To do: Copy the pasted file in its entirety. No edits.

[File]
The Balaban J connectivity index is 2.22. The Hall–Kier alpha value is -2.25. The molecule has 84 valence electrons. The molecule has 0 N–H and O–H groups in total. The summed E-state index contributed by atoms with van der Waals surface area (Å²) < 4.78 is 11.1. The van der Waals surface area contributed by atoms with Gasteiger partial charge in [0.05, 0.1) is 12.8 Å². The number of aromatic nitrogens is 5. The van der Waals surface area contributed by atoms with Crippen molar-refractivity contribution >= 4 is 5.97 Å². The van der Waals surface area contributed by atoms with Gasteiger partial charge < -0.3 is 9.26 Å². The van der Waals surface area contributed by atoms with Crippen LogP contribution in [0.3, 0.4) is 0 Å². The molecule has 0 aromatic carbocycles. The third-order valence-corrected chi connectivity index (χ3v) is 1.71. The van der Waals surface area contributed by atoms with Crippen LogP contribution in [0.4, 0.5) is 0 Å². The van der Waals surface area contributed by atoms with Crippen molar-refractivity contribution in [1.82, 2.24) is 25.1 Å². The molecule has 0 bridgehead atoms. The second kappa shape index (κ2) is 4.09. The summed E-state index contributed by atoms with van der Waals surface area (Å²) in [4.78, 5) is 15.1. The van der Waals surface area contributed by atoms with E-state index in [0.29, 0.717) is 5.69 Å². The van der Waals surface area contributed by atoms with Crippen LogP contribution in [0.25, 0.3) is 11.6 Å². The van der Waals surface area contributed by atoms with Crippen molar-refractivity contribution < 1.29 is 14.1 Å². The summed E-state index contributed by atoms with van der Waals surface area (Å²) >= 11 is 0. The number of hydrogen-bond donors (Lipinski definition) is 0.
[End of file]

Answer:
The Balaban J connectivity index is 2.22. The Hall–Kier alpha value is -2.25. The molecule has 84 valence electrons. The molecule has 0 N–H and O–H groups in total. The summed E-state index contributed by atoms with van der Waals surface area (Å²) < 4.78 is 11.1. The van der Waals surface area contributed by atoms with Gasteiger partial charge in [0.05, 0.1) is 12.8 Å². The number of aromatic nitrogens is 5. The van der Waals surface area contributed by atoms with Crippen molar-refractivity contribution >= 4 is 5.97 Å². The van der Waals surface area contributed by atoms with Gasteiger partial charge < -0.3 is 9.26 Å². The van der Waals surface area contributed by atoms with Crippen LogP contribution in [0.3, 0.4) is 0 Å². The molecule has 0 aromatic carbocycles. The third-order valence-corrected chi connectivity index (χ3v) is 1.71. The van der Waals surface area contributed by atoms with Crippen LogP contribution in [0.4, 0.5) is 0 Å². The van der Waals surface area contributed by atoms with Crippen molar-refractivity contribution in [1.82, 2.24) is 25.1 Å². The molecule has 0 bridgehead atoms. The second kappa shape index (κ2) is 4.09. The summed E-state index contributed by atoms with van der Waals surface area (Å²) in [4.78, 5) is 15.1. The van der Waals surface area contributed by atoms with E-state index in [0.29, 0.717) is 5.69 Å². The van der Waals surface area contributed by atoms with Crippen LogP contribution in [0.25, 0.3) is 11.6 Å². The van der Waals surface area contributed by atoms with Crippen molar-refractivity contribution < 1.29 is 14.1 Å². The summed E-state index contributed by atoms with van der Waals surface area (Å²) >= 11 is 0. The number of hydrogen-bond donors (Lipinski definition) is 0.